Russian 700-hour movie experience Dau, which premieres later this month, was graded on Nucoda during its decade long production period

A Russian film that’s been 10+ years in the making, was shot on 35mm film and is 700 hours in length, was graded by London’s Phenomen Films over the last decade, using Digital Vision World’s Nucoda grading system.

The film, Dau, was directed by Ilya Khrzhanovsky and centres on the workings of the Soviet Union’s National Scientific Centre from 1938 till 1968 with a spotlight on the Nobel Prize winning Physicist Lev Landau.

The drama was shot in Azerbaijan, Russia, Ukraine, Germany, the UK and Denmark, with most of it being filmed on a specially constructed set in northeastern Ukraine.

This was the largest film set in Europe and was a “creative reconstruction” of a Soviet restricted-access Institute in 1938-1968, located in Moscow. Some actors lived on set, in character, for 24 hours a day.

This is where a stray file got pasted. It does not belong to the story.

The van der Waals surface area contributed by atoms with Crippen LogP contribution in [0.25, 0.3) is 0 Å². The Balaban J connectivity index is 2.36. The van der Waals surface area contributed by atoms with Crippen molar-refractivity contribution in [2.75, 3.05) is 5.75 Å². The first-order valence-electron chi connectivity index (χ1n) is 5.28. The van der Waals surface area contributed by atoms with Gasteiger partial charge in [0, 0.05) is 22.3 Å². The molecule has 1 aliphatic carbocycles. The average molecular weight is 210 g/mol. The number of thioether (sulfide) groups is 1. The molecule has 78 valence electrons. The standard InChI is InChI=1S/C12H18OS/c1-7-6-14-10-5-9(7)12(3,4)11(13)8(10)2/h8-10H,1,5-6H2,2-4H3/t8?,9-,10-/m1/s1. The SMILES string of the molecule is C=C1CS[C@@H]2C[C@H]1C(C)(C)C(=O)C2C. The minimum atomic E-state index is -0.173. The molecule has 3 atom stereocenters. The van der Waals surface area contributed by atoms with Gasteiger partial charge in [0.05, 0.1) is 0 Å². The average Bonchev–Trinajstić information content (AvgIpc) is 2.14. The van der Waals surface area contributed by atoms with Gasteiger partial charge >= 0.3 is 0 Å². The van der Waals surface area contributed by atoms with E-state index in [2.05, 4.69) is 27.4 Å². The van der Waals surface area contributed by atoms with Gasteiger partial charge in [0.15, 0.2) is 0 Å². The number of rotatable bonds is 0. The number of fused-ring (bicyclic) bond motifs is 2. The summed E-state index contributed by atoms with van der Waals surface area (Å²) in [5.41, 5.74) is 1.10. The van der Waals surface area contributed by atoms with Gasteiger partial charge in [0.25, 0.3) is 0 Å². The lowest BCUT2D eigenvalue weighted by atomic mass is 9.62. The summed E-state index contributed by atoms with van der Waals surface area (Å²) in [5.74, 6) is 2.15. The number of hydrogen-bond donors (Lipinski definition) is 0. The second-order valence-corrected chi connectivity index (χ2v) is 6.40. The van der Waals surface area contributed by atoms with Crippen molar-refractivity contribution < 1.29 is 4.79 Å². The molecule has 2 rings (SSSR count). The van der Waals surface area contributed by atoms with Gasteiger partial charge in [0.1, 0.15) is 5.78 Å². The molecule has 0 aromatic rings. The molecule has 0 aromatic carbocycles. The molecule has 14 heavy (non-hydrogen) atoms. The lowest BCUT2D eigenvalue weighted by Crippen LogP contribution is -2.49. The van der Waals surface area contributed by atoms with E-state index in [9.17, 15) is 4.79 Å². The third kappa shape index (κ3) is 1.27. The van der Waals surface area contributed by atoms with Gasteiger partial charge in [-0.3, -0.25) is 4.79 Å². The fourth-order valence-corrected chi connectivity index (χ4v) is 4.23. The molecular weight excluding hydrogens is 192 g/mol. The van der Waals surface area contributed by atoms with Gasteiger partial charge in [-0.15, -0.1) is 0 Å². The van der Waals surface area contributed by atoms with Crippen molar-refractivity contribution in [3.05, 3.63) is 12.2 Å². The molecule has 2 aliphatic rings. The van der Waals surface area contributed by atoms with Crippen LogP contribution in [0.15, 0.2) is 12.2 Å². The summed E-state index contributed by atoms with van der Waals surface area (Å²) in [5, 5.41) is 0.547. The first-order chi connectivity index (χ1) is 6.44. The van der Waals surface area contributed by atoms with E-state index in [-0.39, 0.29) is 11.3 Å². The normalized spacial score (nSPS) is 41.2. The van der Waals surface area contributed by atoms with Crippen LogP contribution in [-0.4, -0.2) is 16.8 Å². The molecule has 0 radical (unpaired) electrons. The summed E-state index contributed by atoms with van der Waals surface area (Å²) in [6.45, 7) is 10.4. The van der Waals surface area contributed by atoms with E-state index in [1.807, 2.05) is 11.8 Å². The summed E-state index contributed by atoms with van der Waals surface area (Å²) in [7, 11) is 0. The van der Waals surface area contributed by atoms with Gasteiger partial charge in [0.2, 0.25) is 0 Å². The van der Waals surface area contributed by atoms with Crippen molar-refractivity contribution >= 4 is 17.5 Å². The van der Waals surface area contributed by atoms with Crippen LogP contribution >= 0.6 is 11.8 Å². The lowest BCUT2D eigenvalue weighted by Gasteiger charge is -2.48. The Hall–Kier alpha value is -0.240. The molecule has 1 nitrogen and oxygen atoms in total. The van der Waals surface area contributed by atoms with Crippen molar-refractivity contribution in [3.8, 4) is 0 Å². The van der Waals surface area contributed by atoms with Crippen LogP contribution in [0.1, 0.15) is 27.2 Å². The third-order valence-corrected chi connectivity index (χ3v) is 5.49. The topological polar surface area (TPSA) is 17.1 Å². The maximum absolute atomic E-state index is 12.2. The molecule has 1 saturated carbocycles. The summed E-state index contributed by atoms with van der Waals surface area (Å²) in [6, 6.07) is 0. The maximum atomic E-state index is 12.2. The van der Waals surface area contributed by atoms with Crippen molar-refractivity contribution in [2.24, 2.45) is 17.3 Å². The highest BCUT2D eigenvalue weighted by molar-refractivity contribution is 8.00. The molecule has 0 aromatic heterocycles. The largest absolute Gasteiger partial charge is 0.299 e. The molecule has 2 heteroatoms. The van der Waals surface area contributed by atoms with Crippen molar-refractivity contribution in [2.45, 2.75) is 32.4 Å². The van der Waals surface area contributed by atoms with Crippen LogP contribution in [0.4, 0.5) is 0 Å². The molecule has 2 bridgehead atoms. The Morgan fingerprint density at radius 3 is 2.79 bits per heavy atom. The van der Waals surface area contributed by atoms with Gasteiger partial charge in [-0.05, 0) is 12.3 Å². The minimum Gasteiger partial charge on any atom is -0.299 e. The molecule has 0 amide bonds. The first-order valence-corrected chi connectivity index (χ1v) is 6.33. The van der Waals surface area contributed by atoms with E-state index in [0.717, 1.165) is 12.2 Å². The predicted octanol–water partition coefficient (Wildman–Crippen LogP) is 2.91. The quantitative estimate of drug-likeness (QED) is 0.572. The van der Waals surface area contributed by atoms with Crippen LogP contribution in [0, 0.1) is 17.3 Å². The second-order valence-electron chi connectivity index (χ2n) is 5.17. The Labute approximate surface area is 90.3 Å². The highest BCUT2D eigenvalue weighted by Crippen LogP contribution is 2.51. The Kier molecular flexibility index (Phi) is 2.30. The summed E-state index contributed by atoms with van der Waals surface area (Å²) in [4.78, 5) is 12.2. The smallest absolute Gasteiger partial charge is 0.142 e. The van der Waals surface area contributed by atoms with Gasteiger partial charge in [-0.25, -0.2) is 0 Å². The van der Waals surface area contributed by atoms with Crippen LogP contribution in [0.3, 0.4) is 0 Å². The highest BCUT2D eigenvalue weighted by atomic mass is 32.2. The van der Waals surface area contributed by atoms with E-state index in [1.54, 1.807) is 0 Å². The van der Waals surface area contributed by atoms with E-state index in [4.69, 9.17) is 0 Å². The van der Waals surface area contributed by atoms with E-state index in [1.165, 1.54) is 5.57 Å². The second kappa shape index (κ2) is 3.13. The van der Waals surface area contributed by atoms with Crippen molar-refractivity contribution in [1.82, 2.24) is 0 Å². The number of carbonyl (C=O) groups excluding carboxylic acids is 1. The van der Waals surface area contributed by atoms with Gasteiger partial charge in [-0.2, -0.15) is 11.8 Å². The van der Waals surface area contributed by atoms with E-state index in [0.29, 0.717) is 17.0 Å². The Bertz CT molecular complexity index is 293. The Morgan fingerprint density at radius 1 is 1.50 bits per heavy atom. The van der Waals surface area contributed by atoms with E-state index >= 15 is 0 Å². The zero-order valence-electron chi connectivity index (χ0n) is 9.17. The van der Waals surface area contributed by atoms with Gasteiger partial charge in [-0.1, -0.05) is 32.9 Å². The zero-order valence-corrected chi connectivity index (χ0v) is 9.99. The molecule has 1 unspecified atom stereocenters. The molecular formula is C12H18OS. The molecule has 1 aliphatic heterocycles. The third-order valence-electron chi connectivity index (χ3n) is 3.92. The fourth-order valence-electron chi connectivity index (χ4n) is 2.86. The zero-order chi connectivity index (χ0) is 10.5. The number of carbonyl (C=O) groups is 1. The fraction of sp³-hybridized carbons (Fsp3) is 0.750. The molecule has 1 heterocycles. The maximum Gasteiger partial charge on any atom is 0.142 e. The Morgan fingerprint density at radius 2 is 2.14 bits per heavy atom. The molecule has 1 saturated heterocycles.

London Piccadilly-based Phenomen Films worked for more than a decade on the project, beginning with pre-production work in 2006. The shoot started in 2008 and the completed film is premiering later this month in Paris across three venues. They will be open 24 hours a day, 7 days a week, for the duration of the event, and visitors to the venues will need to purchase a visa instead of a ticket: for 6 hours, 24 hours or an unlimited duration.

Phenomen’s Post-Production supervisor, Dasha Sherman said: “700 hours is a lot of footage but Digital Vision World’s Nucoda grading technology has produced stunning imagery and their support team has supported us on every inch of this long but amazing journey.”

Greg Holland, CVO at Digital Vision World added: “It has been a real pleasure to work with the Phenomen team over recent years and support them through this massive undertaking.”